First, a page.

January 7, 2013 9:34:57 AM
Sarah Fowler - firstname.lastname@example.org
For Judy Whitcomb, the idea of public service extends far beyond her part-time job as town and court clerk in Caledonia.
Ask any resident of the small town and you will be quickly informed that if Whitcomb isn't at her official job, she's either visiting someone in the hospital, sending a card to a friend who's down and out, or taking care of someone in need. With her quick wit and infectious smile, Whitcomb has made a name for herself as the woman you can always call on in your time of need.
After eight years as town clerk, Whitcomb said she is retiring so she can serve the community in a different way.
Originally from Kansas, Whitcomb has lived all over the United States, but it is Caledonia she calls home.
Her arrival as town clerk was as simple as answering a phone call. Whitcomb had just retired from the Columbus Lowndes Economic Development Authority after 20 years when the town of Caledonia came calling.
"They called and asked if I would consider applying. I always thought it would be fun to work here, so I applied. There were 25 applications and they narrowed those down to three. I got the job," she said with a grin.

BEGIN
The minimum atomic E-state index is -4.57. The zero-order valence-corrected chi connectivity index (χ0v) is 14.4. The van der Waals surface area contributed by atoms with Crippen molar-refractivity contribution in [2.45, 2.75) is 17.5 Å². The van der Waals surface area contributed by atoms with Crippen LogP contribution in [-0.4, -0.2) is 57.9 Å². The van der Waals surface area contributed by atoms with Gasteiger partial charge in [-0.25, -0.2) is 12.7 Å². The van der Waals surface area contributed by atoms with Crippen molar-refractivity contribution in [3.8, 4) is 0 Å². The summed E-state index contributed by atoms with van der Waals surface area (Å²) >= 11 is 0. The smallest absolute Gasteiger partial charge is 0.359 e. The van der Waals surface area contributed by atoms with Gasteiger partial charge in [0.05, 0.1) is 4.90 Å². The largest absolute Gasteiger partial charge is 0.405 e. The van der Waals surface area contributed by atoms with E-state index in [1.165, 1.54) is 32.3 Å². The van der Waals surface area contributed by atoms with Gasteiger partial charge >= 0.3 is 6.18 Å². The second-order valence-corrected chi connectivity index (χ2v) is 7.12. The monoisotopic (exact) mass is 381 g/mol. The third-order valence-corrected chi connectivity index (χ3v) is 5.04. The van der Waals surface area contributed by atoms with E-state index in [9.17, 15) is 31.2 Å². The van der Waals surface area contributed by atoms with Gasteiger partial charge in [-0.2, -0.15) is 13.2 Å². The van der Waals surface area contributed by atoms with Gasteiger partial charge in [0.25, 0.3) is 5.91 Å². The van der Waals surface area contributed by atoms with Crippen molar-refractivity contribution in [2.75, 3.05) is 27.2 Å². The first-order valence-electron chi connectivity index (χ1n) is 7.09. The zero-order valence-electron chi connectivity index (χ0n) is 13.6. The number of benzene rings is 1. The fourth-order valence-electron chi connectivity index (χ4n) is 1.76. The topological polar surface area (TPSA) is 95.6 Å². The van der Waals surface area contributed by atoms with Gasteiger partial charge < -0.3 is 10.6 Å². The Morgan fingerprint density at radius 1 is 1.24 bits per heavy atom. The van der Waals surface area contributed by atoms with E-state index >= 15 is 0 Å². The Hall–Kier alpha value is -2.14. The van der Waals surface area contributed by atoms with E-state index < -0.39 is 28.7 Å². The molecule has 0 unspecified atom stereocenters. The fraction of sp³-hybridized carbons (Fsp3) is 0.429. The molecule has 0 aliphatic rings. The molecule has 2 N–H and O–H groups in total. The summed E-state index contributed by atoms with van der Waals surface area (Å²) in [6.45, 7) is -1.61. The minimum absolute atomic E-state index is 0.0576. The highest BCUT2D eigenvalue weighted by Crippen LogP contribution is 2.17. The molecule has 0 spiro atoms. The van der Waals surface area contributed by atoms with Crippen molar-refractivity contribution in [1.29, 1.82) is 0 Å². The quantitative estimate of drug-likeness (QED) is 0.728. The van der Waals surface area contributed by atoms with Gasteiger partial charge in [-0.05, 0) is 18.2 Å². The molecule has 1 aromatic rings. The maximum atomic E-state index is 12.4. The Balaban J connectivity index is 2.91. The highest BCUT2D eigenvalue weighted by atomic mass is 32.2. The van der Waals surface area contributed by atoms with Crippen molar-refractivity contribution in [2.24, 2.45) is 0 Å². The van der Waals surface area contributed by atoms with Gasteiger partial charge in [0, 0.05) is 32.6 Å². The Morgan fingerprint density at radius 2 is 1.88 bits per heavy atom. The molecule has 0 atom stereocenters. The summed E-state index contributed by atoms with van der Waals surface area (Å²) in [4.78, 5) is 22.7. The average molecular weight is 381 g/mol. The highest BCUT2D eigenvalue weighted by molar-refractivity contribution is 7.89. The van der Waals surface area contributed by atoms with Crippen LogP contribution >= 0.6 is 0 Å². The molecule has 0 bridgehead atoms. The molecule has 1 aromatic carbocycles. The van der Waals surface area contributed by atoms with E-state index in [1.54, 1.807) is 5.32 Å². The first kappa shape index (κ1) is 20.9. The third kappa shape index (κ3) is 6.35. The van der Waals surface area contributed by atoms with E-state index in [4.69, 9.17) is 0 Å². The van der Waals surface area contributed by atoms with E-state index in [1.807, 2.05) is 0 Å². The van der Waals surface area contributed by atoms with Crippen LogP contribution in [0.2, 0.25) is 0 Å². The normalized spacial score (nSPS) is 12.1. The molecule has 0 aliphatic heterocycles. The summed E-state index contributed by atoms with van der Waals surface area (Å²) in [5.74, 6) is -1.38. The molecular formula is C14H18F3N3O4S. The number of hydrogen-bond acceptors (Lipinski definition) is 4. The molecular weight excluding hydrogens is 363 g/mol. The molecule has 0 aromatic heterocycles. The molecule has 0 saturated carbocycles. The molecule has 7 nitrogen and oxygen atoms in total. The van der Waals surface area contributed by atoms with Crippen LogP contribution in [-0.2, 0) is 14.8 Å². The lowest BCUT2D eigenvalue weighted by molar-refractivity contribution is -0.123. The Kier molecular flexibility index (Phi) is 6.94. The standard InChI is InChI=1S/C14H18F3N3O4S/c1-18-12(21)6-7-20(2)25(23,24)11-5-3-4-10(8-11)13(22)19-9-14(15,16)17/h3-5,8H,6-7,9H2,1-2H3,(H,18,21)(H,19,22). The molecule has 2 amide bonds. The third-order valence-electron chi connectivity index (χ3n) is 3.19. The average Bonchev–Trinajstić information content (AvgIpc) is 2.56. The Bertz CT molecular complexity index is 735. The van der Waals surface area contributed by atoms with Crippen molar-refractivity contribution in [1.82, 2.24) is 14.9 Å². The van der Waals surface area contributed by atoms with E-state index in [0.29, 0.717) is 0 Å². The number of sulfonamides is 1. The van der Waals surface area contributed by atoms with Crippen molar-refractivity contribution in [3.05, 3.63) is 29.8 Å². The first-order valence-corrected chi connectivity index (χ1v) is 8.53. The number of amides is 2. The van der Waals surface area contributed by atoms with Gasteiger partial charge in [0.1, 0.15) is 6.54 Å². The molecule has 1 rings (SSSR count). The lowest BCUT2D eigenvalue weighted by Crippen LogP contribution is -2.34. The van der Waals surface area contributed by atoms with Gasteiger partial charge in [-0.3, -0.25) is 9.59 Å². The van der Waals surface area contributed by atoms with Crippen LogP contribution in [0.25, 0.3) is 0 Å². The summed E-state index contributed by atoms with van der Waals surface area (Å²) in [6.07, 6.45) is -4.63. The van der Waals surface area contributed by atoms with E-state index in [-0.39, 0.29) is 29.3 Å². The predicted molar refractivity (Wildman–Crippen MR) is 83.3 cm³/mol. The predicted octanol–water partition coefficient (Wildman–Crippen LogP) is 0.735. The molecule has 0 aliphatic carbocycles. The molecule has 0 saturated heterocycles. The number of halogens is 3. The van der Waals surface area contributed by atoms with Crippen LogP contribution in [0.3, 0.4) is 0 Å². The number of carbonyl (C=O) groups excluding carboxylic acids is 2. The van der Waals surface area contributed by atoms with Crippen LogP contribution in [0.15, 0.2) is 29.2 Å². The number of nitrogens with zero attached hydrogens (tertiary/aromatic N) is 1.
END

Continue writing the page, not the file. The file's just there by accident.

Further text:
In the last few years, Whitcomb has had the opportunity to work side by side with her granddaughter, Krista Hill. Hill has filled in for her grandmother on various occasions and will move into Whitcomb's position when she retires Feb. 1. Hill will serve as the clerk until elections in August.
Looking at her grandmother with obvious pride, Hill spoke lovingly of Whitcomb.
"She will help anyone no matter what," Hill said. "It doesn't matter if she's down to her last dime, she'll give it to you. She's the best person I know."
With two children, five grandchildren and six great-grandchildren, Whitcomb looks forward to spending more time with her large family, although she doesn't see herself becoming a home-body.
Whitcomb said she has a soft spot in her heart for hospice patients and intends to volunteer with the terminally ill.
She said she will also continue to write cards and visit people to give them a personal touch, something she feels is lacking in today's society.
"People have gotten to the point where they're too busy to see people," she said, with a disapproving shake of her head. "It's my pet peeve."
Although Whitcomb will retire in a few weeks, she will likely still stop in her old office to make sure things are running smoothly. She lives within walking distance of the clerk's office and said not only will she miss the job, but she'll miss interacting with the people of Caledonia.
"I've loved every minute of it," she said. "I've enjoyed the people and the people I work with. I've gotten all the love and support I could ever hope for."
Sarah Fowler covers crime, education and community related events for The Dispatch. Follow her on Twitter @FowlerSarah